“You cannot do yoga. Yoga is your natural state. What you can do are yoga exercises, which may reveal to you where you are resisting your natural state.” ~Sharon Gannon
We often speak of “doing yoga” when we speak of doing the physical postures (asana) and breathing exercises (pranayama). Indeed, for many of us, these yoga exercises are where we start with yoga. However, we quickly find that yoga is much greater than the postures. Even without further study of the philosophy or precepts of yoga, it becomes apparent as we do the exercises that they are having much deeper effects on us than simple physical conditioning.
I like this reference to yoga as our natural state because I think much of what yoga attempts to do is to reverse much of the conditioning we have absorbed from our surrounding culture so that we can better become the authentic people that we were created to be. The physical postures and the breathing exercises do have great physical effects that can also lead to improved psychological and emotional health in and of themselves.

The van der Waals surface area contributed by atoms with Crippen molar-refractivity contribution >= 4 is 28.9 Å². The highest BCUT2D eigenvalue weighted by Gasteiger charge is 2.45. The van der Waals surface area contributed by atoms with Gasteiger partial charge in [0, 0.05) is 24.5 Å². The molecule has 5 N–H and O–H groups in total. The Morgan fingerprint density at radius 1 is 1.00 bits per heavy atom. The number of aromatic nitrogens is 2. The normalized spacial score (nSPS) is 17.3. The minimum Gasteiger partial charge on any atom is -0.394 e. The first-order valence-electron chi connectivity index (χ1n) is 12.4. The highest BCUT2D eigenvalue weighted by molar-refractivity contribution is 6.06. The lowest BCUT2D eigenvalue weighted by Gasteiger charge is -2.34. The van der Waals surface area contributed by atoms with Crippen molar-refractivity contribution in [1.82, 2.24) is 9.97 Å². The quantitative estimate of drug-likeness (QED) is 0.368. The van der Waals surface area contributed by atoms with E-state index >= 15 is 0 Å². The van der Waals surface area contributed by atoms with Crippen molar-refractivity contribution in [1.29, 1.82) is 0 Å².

However, they also bring us back in touch with ourselves in such a way to allow us to access our deeper witness consciousness that enables us to observe ourselves and our thoughts in ways that do show us the places where we resist being our authentic selves. We see our fears, our wounds, our places of resistance, our unhealthy patterns (samskara).
Having seen these things, we can now have the choice to change them in ways that return us closer to the natural state of the person we are meant to be.